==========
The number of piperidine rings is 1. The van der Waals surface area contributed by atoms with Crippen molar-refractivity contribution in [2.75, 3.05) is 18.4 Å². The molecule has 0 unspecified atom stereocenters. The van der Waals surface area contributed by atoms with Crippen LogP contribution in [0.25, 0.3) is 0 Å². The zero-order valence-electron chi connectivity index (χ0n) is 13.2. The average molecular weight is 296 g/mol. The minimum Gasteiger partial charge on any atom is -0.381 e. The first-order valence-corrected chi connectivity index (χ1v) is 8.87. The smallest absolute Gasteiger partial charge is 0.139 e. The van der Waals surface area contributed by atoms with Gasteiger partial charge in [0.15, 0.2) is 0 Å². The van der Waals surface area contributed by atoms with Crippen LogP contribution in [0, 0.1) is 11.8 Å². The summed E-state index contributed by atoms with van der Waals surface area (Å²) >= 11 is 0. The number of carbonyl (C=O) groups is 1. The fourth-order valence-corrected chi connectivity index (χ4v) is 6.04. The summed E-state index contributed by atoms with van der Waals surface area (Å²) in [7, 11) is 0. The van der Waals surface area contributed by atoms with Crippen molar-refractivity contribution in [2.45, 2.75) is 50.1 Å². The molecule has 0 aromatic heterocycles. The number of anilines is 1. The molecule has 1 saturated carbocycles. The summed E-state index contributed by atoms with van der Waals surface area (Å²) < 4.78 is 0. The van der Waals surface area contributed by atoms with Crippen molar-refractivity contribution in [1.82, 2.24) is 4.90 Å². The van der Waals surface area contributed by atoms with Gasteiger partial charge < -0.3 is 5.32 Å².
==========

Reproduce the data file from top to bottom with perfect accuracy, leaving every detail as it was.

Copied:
The number of piperidine rings is 1. The van der Waals surface area contributed by atoms with Crippen molar-refractivity contribution in [2.75, 3.05) is 18.4 Å². The molecule has 0 unspecified atom stereocenters. The van der Waals surface area contributed by atoms with Crippen LogP contribution in [0.25, 0.3) is 0 Å². The zero-order valence-electron chi connectivity index (χ0n) is 13.2. The average molecular weight is 296 g/mol. The minimum Gasteiger partial charge on any atom is -0.381 e. The first-order valence-corrected chi connectivity index (χ1v) is 8.87. The smallest absolute Gasteiger partial charge is 0.139 e. The van der Waals surface area contributed by atoms with Gasteiger partial charge in [0.15, 0.2) is 0 Å². The van der Waals surface area contributed by atoms with Crippen LogP contribution in [0, 0.1) is 11.8 Å². The summed E-state index contributed by atoms with van der Waals surface area (Å²) >= 11 is 0. The number of carbonyl (C=O) groups is 1. The fourth-order valence-corrected chi connectivity index (χ4v) is 6.04. The summed E-state index contributed by atoms with van der Waals surface area (Å²) in [7, 11) is 0. The van der Waals surface area contributed by atoms with Crippen molar-refractivity contribution in [2.45, 2.75) is 50.1 Å². The molecule has 0 aromatic heterocycles. The number of anilines is 1. The molecule has 1 saturated carbocycles. The summed E-state index contributed by atoms with van der Waals surface area (Å²) < 4.78 is 0. The van der Waals surface area contributed by atoms with Crippen molar-refractivity contribution in [1.82, 2.24) is 4.90 Å². The van der Waals surface area contributed by atoms with Gasteiger partial charge < -0.3 is 5.32 Å².